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ALBA POMPEIA (Alba) Liguria, Italy.

A city on the right bank of the Tanaro river, NE of Pollentia in the Augustan Regio IX. In inscriptions, in the Peutinger Table, and in the Latin authors, the name Poinpeia is occasionally added, perhaps because Cn. Pompeius Strabo conferred Latin citizenship on the entire area across the Po river. As a municipiuin, the city was enrolled in the tribus Camilla and was the birthplace of the emperor Pertinax. The city may have been built on a pre-Roman settlement on either side of the road from Augusta Taurinoruin to Aquae Statiellae. It had a circuit wall whose entire polygonal perimeter is known and of which some sections, replaced in the Middle Ages, are still visible on the N side. The walls, probably of the Augustan period, were constructed with a solid core faced with long bricks ca. 2.45 m thick at the base. In one section toward the Tanaro river, a system of fortified passages may have formed one of the city gates. The modern streets, which follow the ancient line and the remains of the Roman sewers (whose underground network is still extant), reveal a regular plan with crossing axis streets. The cardo corresponds to the present-day Via Vittorio Einanuele and Via Vernazza, connecting with the road to Pollentia to the W and to Aquae Statiellae and Hasta to the E. The decumanus, recognizable in the straight course of Via Cavour-Via Vida, was linked to the road to Vada Sabatia (Savona). At the junction of the major axis streets, the modern Piazza del Risorgimento occupies the area of the forum. Here, in 1839 in the Cathedral (the ancient Capitolium?), a colossal marble head of Juno was brought to light. Outside the walls, no visible monumental remains exist today. However, remains of buildings have been isolated in the basements of homes, and precious mosaic pavements have been recovered in the area of the Church of SS. Cosmas and Dainian (a temple, baths?) and near the Church of San Giuseppe. On each occasion, discoveries have been made of inscriptions, sculptures, and objects coming mainly from the necropolis (the major cemetery on Via di Pollenzo) and today are maintained in the Museo Federico Eusebio of the city.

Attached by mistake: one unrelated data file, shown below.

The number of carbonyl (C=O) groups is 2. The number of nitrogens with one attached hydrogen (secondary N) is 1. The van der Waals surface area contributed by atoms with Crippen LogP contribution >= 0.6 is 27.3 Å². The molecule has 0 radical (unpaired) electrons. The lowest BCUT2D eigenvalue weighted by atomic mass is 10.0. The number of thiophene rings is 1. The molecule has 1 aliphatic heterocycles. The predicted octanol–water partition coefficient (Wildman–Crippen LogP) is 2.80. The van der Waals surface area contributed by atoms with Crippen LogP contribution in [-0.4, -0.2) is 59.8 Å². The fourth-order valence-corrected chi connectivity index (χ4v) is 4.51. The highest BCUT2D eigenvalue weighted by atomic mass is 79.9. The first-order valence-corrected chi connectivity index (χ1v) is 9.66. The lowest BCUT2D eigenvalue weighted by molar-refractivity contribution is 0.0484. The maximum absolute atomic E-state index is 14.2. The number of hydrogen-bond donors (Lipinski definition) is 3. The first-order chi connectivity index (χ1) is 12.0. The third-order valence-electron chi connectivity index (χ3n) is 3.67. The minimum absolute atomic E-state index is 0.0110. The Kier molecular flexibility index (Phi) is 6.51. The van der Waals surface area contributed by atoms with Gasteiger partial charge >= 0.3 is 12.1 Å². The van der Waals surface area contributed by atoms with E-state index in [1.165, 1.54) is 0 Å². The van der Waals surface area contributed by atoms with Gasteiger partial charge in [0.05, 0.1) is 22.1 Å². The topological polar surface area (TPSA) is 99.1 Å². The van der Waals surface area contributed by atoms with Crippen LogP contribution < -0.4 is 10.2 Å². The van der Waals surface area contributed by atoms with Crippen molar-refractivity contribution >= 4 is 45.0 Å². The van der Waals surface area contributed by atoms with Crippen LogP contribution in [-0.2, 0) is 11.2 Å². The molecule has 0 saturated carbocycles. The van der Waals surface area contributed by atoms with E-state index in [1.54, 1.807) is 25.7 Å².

Plin. 3.5, 17.4; Ptol. 3.1.45; Tab. Peut; Rav. Cosm. 4.32.

CIL V, 1, 863f, 7595; E. Ferrero, “Testa muliebre di marmo scoperta ad Alba,” ASPABA (1875) 315ff; F. Eusebio, Alba antica prima dell'era volgare (1884); id., Le mura romane di Alba Pompeia (1906); “Sul Museo Civico di Alba e sopra alcune scoperte archeologiche del territorio albese,” ASPABA (1897) 200ff; A. Piva, “Albensi Vagienni e Statielli,” BSPABA (1932) 7ff; P. Barocelli, Il Piemonte dalla capanna neolitica ai monumenti di Augusto (1933) III, p. 37; N. Lamboglia, Alba Pompeia e il Museo Storico Archeologico F. Eusebio (1949); C. Carducci, Trovamenti ad Alba, N.S. (1950) 211ff; id., “Problemi archeologici di Alba romana,” Boll. Soc. St. Stor. Arch. Cuneo (1969) 1ff.


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    • Pliny the Elder, Naturalis Historia, 3.5
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